Who Makes The UC Buying Decision?

Forrester Research has a new report out that offers some insights into the communications technologies that enterprises are adopting -- and are still holding off on. There's also a provocative data point on how involved business unit executives are in Unified Communications purchases.

Eric Krapf

June 13, 2008

2 Min Read
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Forrester Research has a new report out that offers some insights into the communications technologies that enterprises are adopting -- and are still holding off on. There's also a provocative data point on how involved business unit executives are in Unified Communications purchases.The respondents were asked how much influence three types of roles have in UC purchasing decisions. The biggest influencers were IT executives, not surprisingly: 26% of respondents said these folks exert final decision-making authority, while 52% reported that IT execs wield "heavy influence" on UC buying. Notably, this was very close to the numbers regarding the influence of telecom executives: 23% of respondents said telecom was the final UC decision-maker for their enterprise, and another 51% ranked telecom as a "heavy" influencer.

That right there is kind of surprising, and encouraging to my friends on the voice/telecom side of things. I'd have guessed that IT would have seized more of this authority. But maybe the large numbers for "heavy influence" on both the telecom and IT side suggest a true collaboration between the two organizations, rather than absolute power being held by one or the other.

The factor that Forrester calls out as important is the last category, "A business unit executive who works with the telecom and/or IT departments." And this is pretty noteworthy: 15% of the survey respondents said this type of exec holds final decision-making authority for UC in their enterprises, another 43% see "heavy influence" here, and 34% say such execs hold "some influence" on the UC buying decsion.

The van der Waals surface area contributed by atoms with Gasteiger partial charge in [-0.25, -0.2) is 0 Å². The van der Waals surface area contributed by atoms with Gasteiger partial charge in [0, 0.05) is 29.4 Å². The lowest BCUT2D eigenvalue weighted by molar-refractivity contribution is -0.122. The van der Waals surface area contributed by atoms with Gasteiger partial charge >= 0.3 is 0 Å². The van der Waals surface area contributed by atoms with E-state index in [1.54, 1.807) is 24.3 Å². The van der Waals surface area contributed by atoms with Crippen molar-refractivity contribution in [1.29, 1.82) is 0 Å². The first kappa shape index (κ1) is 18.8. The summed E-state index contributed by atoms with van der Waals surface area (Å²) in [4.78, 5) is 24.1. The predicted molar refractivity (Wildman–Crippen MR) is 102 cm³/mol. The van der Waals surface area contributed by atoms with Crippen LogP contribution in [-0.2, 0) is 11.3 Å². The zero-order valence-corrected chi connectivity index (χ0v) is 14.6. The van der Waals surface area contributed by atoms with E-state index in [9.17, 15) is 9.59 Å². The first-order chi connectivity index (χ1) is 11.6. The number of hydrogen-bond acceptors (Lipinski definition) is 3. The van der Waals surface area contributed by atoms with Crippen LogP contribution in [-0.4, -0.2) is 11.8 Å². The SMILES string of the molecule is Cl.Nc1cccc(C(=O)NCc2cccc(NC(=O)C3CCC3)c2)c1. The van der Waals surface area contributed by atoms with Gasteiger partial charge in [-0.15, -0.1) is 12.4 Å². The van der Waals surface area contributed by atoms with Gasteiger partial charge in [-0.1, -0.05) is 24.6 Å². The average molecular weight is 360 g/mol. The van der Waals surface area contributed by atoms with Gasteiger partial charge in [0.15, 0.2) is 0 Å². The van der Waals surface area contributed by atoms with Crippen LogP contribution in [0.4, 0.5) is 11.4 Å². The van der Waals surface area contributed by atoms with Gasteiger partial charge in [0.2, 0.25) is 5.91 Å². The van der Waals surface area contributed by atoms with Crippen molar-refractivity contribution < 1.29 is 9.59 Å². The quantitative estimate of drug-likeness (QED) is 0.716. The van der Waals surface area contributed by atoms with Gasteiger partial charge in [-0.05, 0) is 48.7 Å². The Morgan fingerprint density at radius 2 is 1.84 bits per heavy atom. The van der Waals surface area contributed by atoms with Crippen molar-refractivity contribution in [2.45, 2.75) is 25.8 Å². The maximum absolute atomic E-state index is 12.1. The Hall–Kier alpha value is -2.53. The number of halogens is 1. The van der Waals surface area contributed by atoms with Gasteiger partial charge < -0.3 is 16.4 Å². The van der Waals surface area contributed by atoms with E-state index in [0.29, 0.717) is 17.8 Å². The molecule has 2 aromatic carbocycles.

On the whole, this seems like a pretty healthy breakdown to me. Maybe I'm biased here, but I don't really think it's necessarily a good idea to have business unit executives making the final decision about UC purchases. Even more than legacy or first-generation IP telephony, UC means, or will come to mean, a lot of integration with many different aspects of the IT infrastructure, from the IP network to the directories, databases and line-of-business applications. "Some" or "heavy" influence, sure. Business leaders are the ones who have to use the UC systems, and they know what they need to accomplish. But whatever UC purchase is being made, it won't be deployed in a vacuum.

In fact, not only is this kind of collaboration with line of business leaders healthy, it's going to be essential, judging from another Forrester question, about how clear the value proposition is right now for UC. There's a thicket of answers and percentages, but what it all boils down to is that, as Forrester summarizes, "More than half are confused about the value of UC to their company."

That's where collaboration with the business execs comes in. Telecom and IT's job is to clearly inform the business leaders what the technology can do, and then work with them to figure out how to leverage it in their business.

About the Author(s)

Eric Krapf

Eric Krapf is General Manager and Program Co-Chair forEnterprise Connect, the leading conference/exhibition and online events brand in the enterprise communications industry. He has been Enterprise Connect.s Program Co-Chair for over a decade. He is also publisher ofNo Jitter, the Enterprise Connect community.s daily news and analysis website.
Eric served as editor of No Jitter from its founding in 2007 until taking over as publisher in 2015. From 1996 to 2004, Eric was managing editor of Business Communications Review (BCR) magazine, and from 2004 to 2007, he was the magazine's editor. BCR was a highly respected journal of the business technology and communications industry.
Before coming to BCR, he was managing editor and senior editor of America's Network magazine, covering the public telecommunications industry. Prior to working in high-tech journalism, he was a reporter and editor at newspapers in Connecticut and Texas.

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